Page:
Two broad factors shape emerging-markets investing. Strong global economic growth tends to lift export-oriented north Asia, while the Federal Reserve’s interest-rate policy moves younger markets such as Indonesia and India.
They were down but never out. The fast and furious stock rallies in Indonesia and the Philippines are a good reminder of what emerging-markets investing is all about.
As the US’s record bull run falters, developing nations are finally becoming a haven. We’ve been making the argument for the asset class since late September.
But not all developing markets are created equal; in fact, there is a wide divide. Over the past month, the Philippines and Indonesia were by far the world’s best performers. Meanwhile, Taiwan and South Korea are struggling to break out, and mainland China continues to choke in its bear pit. Mean reversion, one of the key reasons behind Morgan Stanley’s bullish call on emerging markets for 2019, hasn’t quite worked out yet.
What is driving this north-south Asian divide?
Two broad factors shape emerging-markets investing. Strong global economic growth tends to lift export-oriented north Asia, while the Federal Reserve’s interest-rate policy moves younger markets such as Indonesia and India. Countries such as China and Korea, which have current account surpluses thanks to their exports, are less vulnerable to international portfolio flows. Meanwhile, South Asia is all about domestic demand.
This year has been especially bruising for emerging markets because both factors were at play. In October, the International Monetary Fund lowered its global growth outlook set only six months earlier, citing trade tensions. Meanwhile, the Fed is poised to raise rates for a fourth time this year, the most in more than a decade. Increasing US borrowing costs have sent countries such as Indonesia, where foreigners own close to 40% of government bonds, scrambling to raise rates.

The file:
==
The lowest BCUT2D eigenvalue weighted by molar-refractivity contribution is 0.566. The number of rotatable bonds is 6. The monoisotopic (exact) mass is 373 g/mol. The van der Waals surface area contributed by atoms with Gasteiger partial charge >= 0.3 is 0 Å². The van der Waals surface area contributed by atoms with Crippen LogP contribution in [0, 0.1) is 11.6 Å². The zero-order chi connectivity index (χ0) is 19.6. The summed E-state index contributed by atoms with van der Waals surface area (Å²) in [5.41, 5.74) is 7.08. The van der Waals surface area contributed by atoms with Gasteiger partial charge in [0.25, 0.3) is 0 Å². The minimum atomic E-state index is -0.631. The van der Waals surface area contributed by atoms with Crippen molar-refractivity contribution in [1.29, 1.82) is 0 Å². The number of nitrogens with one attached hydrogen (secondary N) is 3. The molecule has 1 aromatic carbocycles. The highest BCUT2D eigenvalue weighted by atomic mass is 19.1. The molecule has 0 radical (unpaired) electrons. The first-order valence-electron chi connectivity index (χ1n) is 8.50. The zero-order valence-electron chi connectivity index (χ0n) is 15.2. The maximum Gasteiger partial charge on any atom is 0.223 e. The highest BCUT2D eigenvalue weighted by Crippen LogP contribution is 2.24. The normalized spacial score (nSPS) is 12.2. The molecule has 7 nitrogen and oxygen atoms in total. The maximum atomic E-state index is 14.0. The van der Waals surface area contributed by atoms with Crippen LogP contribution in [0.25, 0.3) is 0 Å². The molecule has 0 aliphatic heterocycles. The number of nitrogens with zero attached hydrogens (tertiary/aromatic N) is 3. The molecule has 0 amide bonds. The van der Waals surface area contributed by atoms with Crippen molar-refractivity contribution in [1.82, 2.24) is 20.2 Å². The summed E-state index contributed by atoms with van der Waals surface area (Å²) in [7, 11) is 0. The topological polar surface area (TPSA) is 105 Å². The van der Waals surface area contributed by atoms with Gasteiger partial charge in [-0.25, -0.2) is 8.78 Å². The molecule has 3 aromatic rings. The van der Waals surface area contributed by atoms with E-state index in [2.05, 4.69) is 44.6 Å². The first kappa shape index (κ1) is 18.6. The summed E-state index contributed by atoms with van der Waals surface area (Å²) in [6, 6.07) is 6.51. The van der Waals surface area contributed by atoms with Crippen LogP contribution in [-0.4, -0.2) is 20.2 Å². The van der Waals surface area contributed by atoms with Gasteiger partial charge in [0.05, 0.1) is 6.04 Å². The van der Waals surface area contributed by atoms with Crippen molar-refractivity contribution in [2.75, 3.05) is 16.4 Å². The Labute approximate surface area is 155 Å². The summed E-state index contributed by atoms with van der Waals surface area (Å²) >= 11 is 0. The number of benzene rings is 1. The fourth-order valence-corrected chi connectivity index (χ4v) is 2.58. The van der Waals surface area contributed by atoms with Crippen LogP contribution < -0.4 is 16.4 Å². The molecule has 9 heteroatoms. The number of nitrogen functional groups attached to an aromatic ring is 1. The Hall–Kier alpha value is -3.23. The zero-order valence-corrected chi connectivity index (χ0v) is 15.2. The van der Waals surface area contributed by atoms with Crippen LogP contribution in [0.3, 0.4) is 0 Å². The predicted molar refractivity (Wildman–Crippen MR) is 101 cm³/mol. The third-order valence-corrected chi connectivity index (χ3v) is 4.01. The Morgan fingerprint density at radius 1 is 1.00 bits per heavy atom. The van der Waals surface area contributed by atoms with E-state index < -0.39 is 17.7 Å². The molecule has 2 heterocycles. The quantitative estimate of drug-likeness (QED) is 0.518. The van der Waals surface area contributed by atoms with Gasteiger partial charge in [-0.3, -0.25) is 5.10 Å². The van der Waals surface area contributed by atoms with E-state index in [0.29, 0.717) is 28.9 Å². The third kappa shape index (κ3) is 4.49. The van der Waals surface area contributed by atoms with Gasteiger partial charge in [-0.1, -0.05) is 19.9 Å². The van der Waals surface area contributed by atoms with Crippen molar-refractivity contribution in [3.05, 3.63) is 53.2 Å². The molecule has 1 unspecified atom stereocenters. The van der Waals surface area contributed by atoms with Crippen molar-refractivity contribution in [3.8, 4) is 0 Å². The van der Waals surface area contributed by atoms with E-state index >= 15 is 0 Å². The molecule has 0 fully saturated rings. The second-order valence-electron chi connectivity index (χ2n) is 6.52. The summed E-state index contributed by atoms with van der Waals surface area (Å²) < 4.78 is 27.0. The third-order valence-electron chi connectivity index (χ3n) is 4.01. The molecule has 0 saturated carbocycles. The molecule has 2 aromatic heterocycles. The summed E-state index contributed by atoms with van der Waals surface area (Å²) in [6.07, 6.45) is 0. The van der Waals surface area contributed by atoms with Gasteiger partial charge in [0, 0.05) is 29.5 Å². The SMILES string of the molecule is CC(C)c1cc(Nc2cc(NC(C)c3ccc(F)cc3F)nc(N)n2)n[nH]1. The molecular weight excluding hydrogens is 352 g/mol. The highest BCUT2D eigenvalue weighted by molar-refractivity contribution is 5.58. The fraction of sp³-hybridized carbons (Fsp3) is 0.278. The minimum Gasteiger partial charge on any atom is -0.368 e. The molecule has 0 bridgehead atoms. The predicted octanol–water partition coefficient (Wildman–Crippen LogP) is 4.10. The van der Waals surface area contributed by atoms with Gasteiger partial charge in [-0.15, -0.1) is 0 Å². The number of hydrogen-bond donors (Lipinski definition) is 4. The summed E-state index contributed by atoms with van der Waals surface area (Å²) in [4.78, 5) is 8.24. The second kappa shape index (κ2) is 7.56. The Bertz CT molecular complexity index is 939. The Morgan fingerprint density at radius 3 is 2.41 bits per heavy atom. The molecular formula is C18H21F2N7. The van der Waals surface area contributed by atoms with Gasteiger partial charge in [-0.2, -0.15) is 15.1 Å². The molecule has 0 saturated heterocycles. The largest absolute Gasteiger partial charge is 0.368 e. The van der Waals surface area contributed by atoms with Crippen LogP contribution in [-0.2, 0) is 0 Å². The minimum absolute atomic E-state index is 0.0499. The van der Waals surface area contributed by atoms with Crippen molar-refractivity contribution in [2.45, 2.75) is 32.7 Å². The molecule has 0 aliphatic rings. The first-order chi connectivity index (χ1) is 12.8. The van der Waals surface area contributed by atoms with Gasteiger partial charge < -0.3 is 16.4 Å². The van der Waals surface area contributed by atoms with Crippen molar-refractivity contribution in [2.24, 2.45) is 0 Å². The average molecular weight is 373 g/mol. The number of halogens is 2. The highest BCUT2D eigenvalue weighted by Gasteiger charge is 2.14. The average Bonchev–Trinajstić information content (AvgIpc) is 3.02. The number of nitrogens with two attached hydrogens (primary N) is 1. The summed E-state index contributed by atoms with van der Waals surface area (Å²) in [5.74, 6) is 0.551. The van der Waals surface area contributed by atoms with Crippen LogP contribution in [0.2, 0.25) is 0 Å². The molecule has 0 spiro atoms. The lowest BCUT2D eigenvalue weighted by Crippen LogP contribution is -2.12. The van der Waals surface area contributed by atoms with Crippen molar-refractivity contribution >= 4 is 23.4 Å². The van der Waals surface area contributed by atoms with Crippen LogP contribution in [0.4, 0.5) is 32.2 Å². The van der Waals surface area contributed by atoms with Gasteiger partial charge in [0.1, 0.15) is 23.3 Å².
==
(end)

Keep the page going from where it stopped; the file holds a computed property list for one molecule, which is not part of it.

But traders have been recalibrating lately, paring back expectations for further tightening next year. The odds on the Fed hiking only once more by the end of 2019 are now close to 50%, a prospect that appeared improbable just two months ago.
On the other hand, the global economic outlook remains outright bearish. In November, emerging markets growth may have dropped below 4%, the Institute of International Finance estimates.
Viewing emerging markets along these two axes, it is not surprising that southeast Asian markets are beating their northern neighbours.
This is a good time to reflect on why global investors want to put their money in this asset class. Many are attracted to the demographics—young, eager consumers using smartphones or opening bank accounts for the first time. But in reality, only some nations fit the bill. China’s demographics, for instance, don’t look any better than those of the US Earlier this year, foreigners shunned the Philippines, fretting over soaring inflation and the threat of central bank tightening. Now, with growth slowing and oil prices down, the world has a deflation problem. In that light, is inflation in the Philippines such a bad thing?
Indonesia’s biggest problem is its reliance on foreign money. But the central bank has been a mature kid on the emerging block, pre-emptively raising rates to buffer against the risk of another taper tantrum. The rupiah is now offering a juicy real yield of 2.8%, amongst the highest in emerging markets.
Voices are growing louder that emerging markets are the place to be in 2019. As investors place their positions though, it is good to remember that this asset class includes a wide cross-section of nations, each responding to different factors. May the right forces be with you.
This column does not necessarily reflect the opinion of the editorial board or Bloomberg LP and its owners.